Unfortunatley, that's where the refreshing change ends. Despite all his morally questionable scheming and ruthless manipulation, We still get Dumbledore presented as the ever-wise mentor who has to manage everything behind Harry's back and explain it all later. (Not even a hint that his scheme was an itsy bit wrong.) I had truly hoped that DH would abandon that stale old formula, but instead, it served up another helping of the same cold dish. It even had to bring Dumbledore back from the dead to do it. *groan*

Hmmm ... There's another reason why PoA was my favorite book: No "Dumbledore Explains it All" scene at the end.

Then there's poor Snape. (Not really. ) Reduced from a fascinating, mysterious character to a sadly manipulated love-puppy. Yeah, he was brave, but as for the rest of him ... *yech* and *yawn*. I liked him a lot better when I thought his underhanded nastiness hinted at some sort of backbone or inner guiding principle, albeit a foul one. But instead he just turned out to be an insecure, nasty, unwashed sop who was badly used. In that aspect, I was neither pleased nor impressed. At least the flaws in his character were thoroughly recognized in the books, and consequence was paid. Although he was granted some degree of heroism, he was never whitewashed, at least not in canon. Thank heaven for that, at least.

*lobs another dart*

*actually hits Snape on the ear*

That was for trying to poison Neville's pet, you slimeball!
Theowyn Posted - 01/28/2008 : 23:51:02
I too agree wholeheartedly, Pixie. In the essay I wrote for Scribbulus, I said, "Dumbledore crossed the line from being a stoic leader to a calculating manipulator because he never gave his followers all of the information they needed to make a free choice. He gave them only enough to maneuver them into doing what he wanted them to do."

This is what I can't get past. I can forgive DD for asking terrible sacrifices of Snape. I can forgive him for plotting Harry's death. Sometimes, good people have to do awful things in war. But what I have a very hard time forgiving is the way that he used his loyal followers. It is one thing to ask or even to order someone to perform a horrible task. It is another to manipulate them into doing it by playing on their emotions. And I fully agree that DD thought he knew best. Honestly, I don't think he ever really changed at all when it came to this fundamental aspect of his character. To quote again from my essay:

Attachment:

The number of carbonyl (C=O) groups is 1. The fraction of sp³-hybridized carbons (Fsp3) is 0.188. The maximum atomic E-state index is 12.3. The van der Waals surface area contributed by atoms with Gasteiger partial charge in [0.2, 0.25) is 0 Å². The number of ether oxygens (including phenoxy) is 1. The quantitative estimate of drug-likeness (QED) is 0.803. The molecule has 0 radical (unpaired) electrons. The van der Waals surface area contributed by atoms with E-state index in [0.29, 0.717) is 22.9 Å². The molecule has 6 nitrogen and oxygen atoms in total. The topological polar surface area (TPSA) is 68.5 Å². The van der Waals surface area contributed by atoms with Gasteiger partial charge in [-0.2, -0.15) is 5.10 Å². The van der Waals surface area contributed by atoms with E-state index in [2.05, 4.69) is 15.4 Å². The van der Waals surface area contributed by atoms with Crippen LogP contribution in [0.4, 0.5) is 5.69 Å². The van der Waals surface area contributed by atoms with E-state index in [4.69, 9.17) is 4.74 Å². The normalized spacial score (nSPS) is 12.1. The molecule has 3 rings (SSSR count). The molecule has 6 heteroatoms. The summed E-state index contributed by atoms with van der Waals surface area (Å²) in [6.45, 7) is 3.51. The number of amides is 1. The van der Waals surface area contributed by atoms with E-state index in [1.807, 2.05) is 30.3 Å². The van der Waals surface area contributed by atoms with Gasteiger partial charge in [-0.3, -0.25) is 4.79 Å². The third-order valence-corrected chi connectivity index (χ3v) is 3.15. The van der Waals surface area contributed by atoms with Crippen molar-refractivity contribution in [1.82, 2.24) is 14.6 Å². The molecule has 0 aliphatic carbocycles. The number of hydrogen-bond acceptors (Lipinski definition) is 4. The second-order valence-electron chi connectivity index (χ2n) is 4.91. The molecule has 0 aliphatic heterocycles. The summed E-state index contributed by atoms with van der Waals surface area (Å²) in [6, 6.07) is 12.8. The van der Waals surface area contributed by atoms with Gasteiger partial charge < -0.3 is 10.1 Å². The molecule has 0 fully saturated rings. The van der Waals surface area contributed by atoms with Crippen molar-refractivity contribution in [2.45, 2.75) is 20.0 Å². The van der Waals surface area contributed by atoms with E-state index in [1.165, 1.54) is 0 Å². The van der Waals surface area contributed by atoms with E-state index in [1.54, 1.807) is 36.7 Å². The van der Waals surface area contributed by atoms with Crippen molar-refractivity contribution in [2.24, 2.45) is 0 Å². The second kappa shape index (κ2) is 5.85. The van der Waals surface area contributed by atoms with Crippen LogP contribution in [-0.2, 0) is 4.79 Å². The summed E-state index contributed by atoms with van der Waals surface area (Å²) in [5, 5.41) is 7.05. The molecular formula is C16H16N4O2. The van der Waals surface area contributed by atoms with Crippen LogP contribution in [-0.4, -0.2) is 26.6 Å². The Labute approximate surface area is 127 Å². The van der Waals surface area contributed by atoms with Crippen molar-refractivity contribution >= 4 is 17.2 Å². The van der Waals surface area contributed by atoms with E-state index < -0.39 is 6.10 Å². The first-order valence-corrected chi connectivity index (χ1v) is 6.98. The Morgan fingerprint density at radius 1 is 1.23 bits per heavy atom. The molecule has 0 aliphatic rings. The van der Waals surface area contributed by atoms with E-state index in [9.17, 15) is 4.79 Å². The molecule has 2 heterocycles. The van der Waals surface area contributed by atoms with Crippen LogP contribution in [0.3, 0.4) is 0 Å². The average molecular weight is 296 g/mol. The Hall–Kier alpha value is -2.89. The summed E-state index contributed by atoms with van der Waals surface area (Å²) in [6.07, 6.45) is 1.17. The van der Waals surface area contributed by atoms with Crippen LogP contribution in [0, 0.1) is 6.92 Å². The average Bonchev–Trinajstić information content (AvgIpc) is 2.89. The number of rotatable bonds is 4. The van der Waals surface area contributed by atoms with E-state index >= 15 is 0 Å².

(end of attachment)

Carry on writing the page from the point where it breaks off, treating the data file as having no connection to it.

"Dumbledore’s longing for power was always benevolent. Even while plotting with Grindelwald to gain dominion over Muggles, he convinced himself that he was doing it for the Muggles’ own good. We can see this same paternalistic behavior throughout the books. Dumbledore believed that he knew what was best for everyone, whether it be using Snape’s guilt and grief to turn him to the Light side or lying to Harry to protect him from knowledge of his fate.

But he had no right to such condescension; no right to manipulate the lives of others, no matter how noble his purpose. Worst of all, Dumbledore used love as his tool. He knew, you see, that nothing binds the soul more surely than love and so he used Snape’s love for Lily and Harry’s abiding love for virtually everyone to persuade them to do his bidding.

Harry and Snape never stood a chance against the master gamesman. He manipulated them both effortlessly and so completely that even when his machinations were revealed they still obeyed. That’s because he used their own natures to ensnare them. He deceived them in the particulars, but he led them where they were willing to go. He laid out an enticing road – the only one in sight – and beckoned them to follow him down it. They couldn’t see the end. He kept that hidden until they had gone far enough that he knew they wouldn’t turn back. Then he stepped aside and pointed the way to the cliff he expected them to jump off.

One might call this a ruthless faith in both Snape and Harry’s better natures. It is horrifying and compelling at the same time. Because Dumbledore was right; there was no other path to take. Still, one can't help wondering if he couldn’t have spared a little more honesty and respect for the two people of whom he asked the ultimate sacrifice."